Safety stories: Embedding a culture of safety, every day

As a graduate engineer at a previous company, Tom Kitching, Senior Consultant in the Mergers & Acquisitions team at ERM, stopped construction work on a project to ensure those completing the work remained safe. Here he shares how this, and other experiences in his early career, gave him the confidence to speak out if something doesn’t feel right and why health and safety (H&S) at work is important to him.  

When I joined ERM, it quickly became clear how conscious ERM is as a company in ensuring that everyone is empowered to stop work if something doesn’t feel right. This was a lesson I had already learned many years ago, as a recent graduate working at a mechanical waste treatment plant in the UK.  

The company I was working for at the time was responsible for ensuring that construction was completed safely and in accordance with design on behalf of the client etc. We weren’t directly responsible for H&S on site, although if the team did spot anything, we would bring this to the attention of the management team. Waste is very unpredictable, and often materials could come in that would block the machinery. On one such occasion, during testing, this happened on a conveyor. I happened to check a CCTV monitor and saw that two contractors had jumped onto the conveyor and started trying to remove the blockage.  

This raised immediate red flags in my head. 

  1. Firstly, the conveyor they were working on was raised 10 meters off the ground and the contractors were not wearing any harnesses or attached to anything for support – a fall could have led to serious injury, or even death.
  2. Second, I could not tell whether the conveyor had been isolated correctly (it turned out it hadn’t been), and anyone could have switched the conveyor back on whilst they were still working on it.
  3. Finally, the equipment directly downstream, a waste trommel, which rotates like a large washing machine to separate out different sized material, was still operational – once again a fall into this would have led to a serious injury or fatality.  

Even though I had no authority over these workers, I grabbed the plant manager and we radioed the contractors straight away to stop the activity and to get the workers down safely. This gave me the confidence to ask questions if I was unsure of how something was being done and whether it was truly safe or not, without fear of being told off for stopping work or asking for clarity on something. But I also took another lesson from this experience.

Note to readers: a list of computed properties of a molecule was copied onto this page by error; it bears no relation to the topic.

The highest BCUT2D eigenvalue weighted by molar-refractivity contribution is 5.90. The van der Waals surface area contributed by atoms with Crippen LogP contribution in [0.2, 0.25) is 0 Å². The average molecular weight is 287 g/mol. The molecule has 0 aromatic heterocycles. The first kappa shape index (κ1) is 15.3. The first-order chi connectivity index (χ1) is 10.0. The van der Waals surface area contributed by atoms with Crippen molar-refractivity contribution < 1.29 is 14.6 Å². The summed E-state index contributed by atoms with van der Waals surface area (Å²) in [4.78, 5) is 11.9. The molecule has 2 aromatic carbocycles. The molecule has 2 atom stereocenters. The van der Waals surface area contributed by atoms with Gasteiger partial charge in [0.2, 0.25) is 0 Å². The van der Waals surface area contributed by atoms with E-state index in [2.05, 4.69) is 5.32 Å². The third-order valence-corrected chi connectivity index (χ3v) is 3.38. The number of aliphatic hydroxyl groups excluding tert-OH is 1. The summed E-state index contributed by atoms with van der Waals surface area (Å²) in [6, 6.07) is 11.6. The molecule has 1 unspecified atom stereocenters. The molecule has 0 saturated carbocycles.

Perhaps the obvious thing to do might have been to have the workers removed from site for not following their permit and for serious negligence. However, because the contractors were highly experienced in their work, but did not have a background of being trained in UK H&S procedures, I felt education would be a better course of action. We held a workshop explaining the site permit procedures as well as precautions to take on live equipment. I also worked with the contract company to ensure that the equipment could all be safely maintained, including ensuring that all equipment could be accessed, and that people could clip on with a harness where needed.  

ERM follows a similar H&S education culture – sending weekly emails on issues that have arisen and appropriate actions taken, or lessons learned from where procedures have not been followed. Shared learnings are important to keep developing and advancing our H&S culture, and ensuring that we do not start going backwards. 

ERM has a high level of H&S procedures in place to ensure that everyone has an appreciation of any risks or hazards when conducting site visits, or even being in the office. Before undertaking any visits or travelling, we have to conduct Travel Risk Assessments (TRA) and Health and Safety Plans (HASPs). At my previous companies, perhaps because they were solely employing engineers who were assumed to have an understanding of H&S procedures from their university courses, I’d have to ensure I understood the risks myself. Whereas, at ERM, the procedures we have in place are more proactive in ensuring that all risks are considered before site visits are signed off on. For example, I have recently returned from the Philippines and as part of my TRA process I had to go through vaccination status, medical risks, security risks etc, to ensure that the less obvious risks are not forgotten.  

At times it can feel almost arduous to go through all of the H&S procedures and processes at ERM. However, these are in place for a reason. Despite considering myself as somebody with significant background and experiences in H&S, there are many, many things that I do not know – again, the visit to the Philippines highlighted this. I highly doubt there will be any employee at ERM that would appreciate all of the H&S risk of visiting particular sites, which is why our various systems are in place, and why it is important NOT to bypass them.  

It’s really important to me that everyone, including myself, can return home safe at the end of each day. What really enforced this belief to me was after I had an incident. I crashed my car on the way back from one of the site project visits. I was exhausted after I’d been working multiple 60-hour weeks driving all around the UK and I briefly fell asleep for a couple of seconds at the wheel. Thankfully, no one was seriously injured, although there was damage to the car. 

I think people can focus too much on other’s priorities at work, which affects people’s health and wellbeing. It’s important to achieve balance. At the end of the day, we all deserve to get home safely, but also healthy, so that we can do the things that are important to us in life.

Source: Embedding a culture of safety, every day (

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